I have two Autistic children. My oldest had ABA for about 2 years (from 2.5 to 4.5). My youngest had it for 1.5 years (from 22 months to 3). When my eldest was diagnosed, it was made clear that ABA was THE therapy to do, was scientific, evidence based, and the best way to ensure positive long term outcomes. The first company that we worked worked with was owned by a woman who actually worked under Lovaas. I asked her how I would know WHY my son was exhibiting particular behaviors. She told me that it was impossible to read his mind and it didn’t matter why he was doing things. That we were just to respond to behavior. Well, it DOES matter to me why kiddo did what he was doing at the time. There were also times that they said we would have to provoke certain distressed reactions from him in order to train the behavior out. It just seemed cruel to me to intentionally upset him (at the time, there were pretty significant SIB like head banging—I was desperate for that to stop and couldn’t imagine trying to get him to do it on purpose).

Another therapist was awful to my son, physically restraining him when he was upset and sometimes just sitting there while he hurt himself. She made a whole point about how I shouldn’t “give in” to his fits. I ultimately threw her out of my house after she threatened to call CPS literally because of the way my furniture was arranged.

Anon -

When our child was diagnosed in 2008, the narrative around autism was very, very negative. It was the height of the Autism Speaks "doom and gloom" campaigning, some of which also went on here in Australia.

My husband & I were led to believe that autism was something to be "defeated," or at least "strongly mitigated," and that with dozens of hours of therapy each week, our child could reach the ultimate goal: "to be indistinguishable from their peers" (this exact phrase was used).

In fact, on the first day of our orientation at the early intervention centre so many people recommended to us, we were shown a video clip of an American boy who apparently "recovered" from being autistic after doing years of intense behavioural intervention.

In those early days, we didn't feel empowered to challenge drills that encouraged things like eye contact. We didn't have the benefit of learning from autistic young adults and autistic adults about just how painful it is to try to "pass" as not autistic and to be encouraged to quash things like non-harmful stims. We were told that when our child was crying or resistant to doing sessions (I know appreciate how exhausting 20+ hours of therapy must have been for a tiny child) that we needed to "work through" otherwise we would just be escalating the issues.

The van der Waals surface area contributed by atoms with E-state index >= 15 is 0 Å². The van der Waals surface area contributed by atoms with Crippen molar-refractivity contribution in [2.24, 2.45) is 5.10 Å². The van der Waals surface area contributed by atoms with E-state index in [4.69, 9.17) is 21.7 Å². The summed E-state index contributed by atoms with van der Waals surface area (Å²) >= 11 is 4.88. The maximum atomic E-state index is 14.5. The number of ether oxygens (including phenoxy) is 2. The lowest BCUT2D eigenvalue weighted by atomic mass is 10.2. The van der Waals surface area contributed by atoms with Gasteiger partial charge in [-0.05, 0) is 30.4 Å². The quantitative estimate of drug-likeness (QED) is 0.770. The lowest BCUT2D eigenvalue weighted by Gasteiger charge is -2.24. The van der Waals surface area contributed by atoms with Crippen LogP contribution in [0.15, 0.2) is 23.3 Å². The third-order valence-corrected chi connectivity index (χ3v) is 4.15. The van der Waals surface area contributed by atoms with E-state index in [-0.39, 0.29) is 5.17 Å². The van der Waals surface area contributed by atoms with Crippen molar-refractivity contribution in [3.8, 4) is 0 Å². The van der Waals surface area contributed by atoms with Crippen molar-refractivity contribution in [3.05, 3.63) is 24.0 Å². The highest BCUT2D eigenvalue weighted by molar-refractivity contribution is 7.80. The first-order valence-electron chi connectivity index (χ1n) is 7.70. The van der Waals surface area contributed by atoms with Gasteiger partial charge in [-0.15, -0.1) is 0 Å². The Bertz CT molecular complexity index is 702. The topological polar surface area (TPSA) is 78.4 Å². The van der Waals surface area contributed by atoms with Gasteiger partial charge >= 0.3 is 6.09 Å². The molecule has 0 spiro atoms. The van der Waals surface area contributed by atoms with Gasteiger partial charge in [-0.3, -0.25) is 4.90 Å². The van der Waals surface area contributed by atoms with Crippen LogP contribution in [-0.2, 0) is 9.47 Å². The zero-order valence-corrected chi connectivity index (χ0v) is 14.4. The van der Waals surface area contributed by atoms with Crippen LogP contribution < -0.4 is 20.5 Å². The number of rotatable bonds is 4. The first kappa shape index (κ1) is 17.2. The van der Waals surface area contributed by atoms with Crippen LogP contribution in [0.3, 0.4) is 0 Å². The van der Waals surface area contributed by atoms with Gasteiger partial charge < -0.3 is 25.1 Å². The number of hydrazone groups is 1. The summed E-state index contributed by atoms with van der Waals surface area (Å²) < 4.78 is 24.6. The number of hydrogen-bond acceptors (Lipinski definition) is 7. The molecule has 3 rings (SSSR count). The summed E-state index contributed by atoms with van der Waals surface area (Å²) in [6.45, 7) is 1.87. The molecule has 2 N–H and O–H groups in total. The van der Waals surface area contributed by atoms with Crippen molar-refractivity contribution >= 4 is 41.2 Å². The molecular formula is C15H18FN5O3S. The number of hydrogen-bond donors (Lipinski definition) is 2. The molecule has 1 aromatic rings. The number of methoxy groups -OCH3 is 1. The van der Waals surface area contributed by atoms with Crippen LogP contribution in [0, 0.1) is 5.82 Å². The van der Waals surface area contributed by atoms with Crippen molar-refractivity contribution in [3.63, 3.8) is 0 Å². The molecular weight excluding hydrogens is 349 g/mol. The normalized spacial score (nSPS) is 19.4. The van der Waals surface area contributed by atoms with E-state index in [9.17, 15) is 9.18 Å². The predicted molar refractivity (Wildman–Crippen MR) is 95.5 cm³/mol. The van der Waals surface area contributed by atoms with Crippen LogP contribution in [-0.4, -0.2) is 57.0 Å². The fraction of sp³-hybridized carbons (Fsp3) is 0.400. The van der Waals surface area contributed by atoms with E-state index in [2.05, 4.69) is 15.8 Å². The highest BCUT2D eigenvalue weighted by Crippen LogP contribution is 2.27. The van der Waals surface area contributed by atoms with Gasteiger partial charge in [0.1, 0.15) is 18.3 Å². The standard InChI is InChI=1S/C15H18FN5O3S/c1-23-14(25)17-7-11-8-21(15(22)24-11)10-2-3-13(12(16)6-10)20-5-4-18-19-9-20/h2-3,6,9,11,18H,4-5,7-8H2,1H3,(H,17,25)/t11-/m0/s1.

Tabitha -

It’s so much like dog training that my kind sweet 5 year old nonverbal  son still won’t even take a bit of food without being prompted ( told it’s ok ) and we stopped almost a year ago .... he’s just so afraid to do anything he’s not suppose to , trying to get him to think for himself again is what I’ve. Been doing everyday since ! it’s heart breaking !!

Fadwa -

Yes we did ABA with my son for two years, I will regret that for ever, I should have known better since I was preparing a phd on invisible disability like ADHD, sensory disorder and austim, but the thing is ABA therapists prey on parents' fear "prepare to be fighting with an adult in shakles and diapers if you do not do this now, the window is closing, early intervention is key"" this was a response I got when trying once to reason with one of them by asking her "does not he have a say in it,." Once an SD is given there is no way for the child to refuse to comply even if it is so absurd like touch your nose. I seems happier after I fired all his ABA team.

Kim -

My child had an ABA-based program at his public school in a typical classroom, from the end of 2nd grade through half of 4th grade, when I pulled him out to homeschool. My family did not feel that we really had a choice about this intervention and I brought many of the concerns I had heard about ABA from autistic adults to our school team from the start. I was assured that this ABA program was "not strict" and was not the way ABA was done "in the 90's." This was the kinder, gentler ABA. I made sure my son was allowed to stim. I insisted that no one prompt eye contact. He was not pushed to act neurotypical. He would be taught "coping strategies" and be allowed to take breaks.

The first red flag was when our first BCBA wanted to implement a "quiet sit and be calm protocol" in response to my son bolting or having outbursts. He was supposed to sit quietly with his hands still for 30 seconds, and if he had "maladaptive behavior" before the 30 seconds were up, he would have to come back and start all over until he was compliant. It was clear to me that forcing a child to appear calm with no regard for a triggering environment or situation was abuse, and I vetoed it immediately.

The main focus of this ABA program was teaching my son "coping strategies" so that he would not run away from the classroom. In the entire time he was reinforced for requesting breaks instead of bolting, there was never an emphasis on learning WHY he was running away. When he continued to be stressed, it became clear to me that there was no way to determine whether his "coping strategies" actually helped him cope. His BCBA could only measure whether he utilized replacement behaviors and whether he was compliant. Using "coping strategies" was meaningless.